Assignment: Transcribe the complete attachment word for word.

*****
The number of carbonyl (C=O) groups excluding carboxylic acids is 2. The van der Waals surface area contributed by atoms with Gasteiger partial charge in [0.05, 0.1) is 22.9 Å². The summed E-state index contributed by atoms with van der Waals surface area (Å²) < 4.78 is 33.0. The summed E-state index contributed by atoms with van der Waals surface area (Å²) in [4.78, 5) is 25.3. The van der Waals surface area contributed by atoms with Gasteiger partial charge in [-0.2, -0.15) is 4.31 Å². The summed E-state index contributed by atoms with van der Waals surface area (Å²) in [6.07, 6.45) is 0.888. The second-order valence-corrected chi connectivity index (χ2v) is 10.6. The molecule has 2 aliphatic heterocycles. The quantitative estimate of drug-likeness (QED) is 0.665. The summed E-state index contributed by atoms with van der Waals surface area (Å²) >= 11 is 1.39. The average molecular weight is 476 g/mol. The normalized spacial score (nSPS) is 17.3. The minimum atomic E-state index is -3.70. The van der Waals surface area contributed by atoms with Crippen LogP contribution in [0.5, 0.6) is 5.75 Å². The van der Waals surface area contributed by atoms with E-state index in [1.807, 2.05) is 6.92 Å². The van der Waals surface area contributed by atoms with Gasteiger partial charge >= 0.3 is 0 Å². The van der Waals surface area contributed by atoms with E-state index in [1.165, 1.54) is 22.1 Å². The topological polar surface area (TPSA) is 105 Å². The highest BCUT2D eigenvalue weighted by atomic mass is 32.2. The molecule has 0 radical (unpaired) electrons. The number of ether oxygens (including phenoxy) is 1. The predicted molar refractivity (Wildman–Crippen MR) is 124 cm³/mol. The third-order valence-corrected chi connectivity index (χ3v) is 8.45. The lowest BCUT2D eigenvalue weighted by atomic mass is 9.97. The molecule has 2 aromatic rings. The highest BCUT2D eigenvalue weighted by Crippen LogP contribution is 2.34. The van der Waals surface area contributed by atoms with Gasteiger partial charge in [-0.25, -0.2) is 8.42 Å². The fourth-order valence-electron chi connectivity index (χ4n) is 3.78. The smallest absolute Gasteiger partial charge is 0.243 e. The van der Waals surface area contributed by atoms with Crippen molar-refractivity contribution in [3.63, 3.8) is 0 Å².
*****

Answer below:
The number of carbonyl (C=O) groups excluding carboxylic acids is 2. The van der Waals surface area contributed by atoms with Gasteiger partial charge in [0.05, 0.1) is 22.9 Å². The summed E-state index contributed by atoms with van der Waals surface area (Å²) < 4.78 is 33.0. The summed E-state index contributed by atoms with van der Waals surface area (Å²) in [4.78, 5) is 25.3. The van der Waals surface area contributed by atoms with Gasteiger partial charge in [-0.2, -0.15) is 4.31 Å². The summed E-state index contributed by atoms with van der Waals surface area (Å²) in [6.07, 6.45) is 0.888. The second-order valence-corrected chi connectivity index (χ2v) is 10.6. The molecule has 2 aliphatic heterocycles. The quantitative estimate of drug-likeness (QED) is 0.665. The summed E-state index contributed by atoms with van der Waals surface area (Å²) >= 11 is 1.39. The average molecular weight is 476 g/mol. The normalized spacial score (nSPS) is 17.3. The minimum atomic E-state index is -3.70. The van der Waals surface area contributed by atoms with Crippen LogP contribution in [0.5, 0.6) is 5.75 Å². The van der Waals surface area contributed by atoms with E-state index in [1.807, 2.05) is 6.92 Å². The van der Waals surface area contributed by atoms with Gasteiger partial charge >= 0.3 is 0 Å². The van der Waals surface area contributed by atoms with E-state index in [1.165, 1.54) is 22.1 Å². The topological polar surface area (TPSA) is 105 Å². The highest BCUT2D eigenvalue weighted by atomic mass is 32.2. The molecule has 0 radical (unpaired) electrons. The number of ether oxygens (including phenoxy) is 1. The predicted molar refractivity (Wildman–Crippen MR) is 124 cm³/mol. The third-order valence-corrected chi connectivity index (χ3v) is 8.45. The lowest BCUT2D eigenvalue weighted by atomic mass is 9.97. The molecule has 2 aromatic rings. The highest BCUT2D eigenvalue weighted by Crippen LogP contribution is 2.34. The van der Waals surface area contributed by atoms with Gasteiger partial charge in [-0.25, -0.2) is 8.42 Å². The fourth-order valence-electron chi connectivity index (χ4n) is 3.78. The smallest absolute Gasteiger partial charge is 0.243 e. The van der Waals surface area contributed by atoms with Crippen molar-refractivity contribution in [3.63, 3.8) is 0 Å².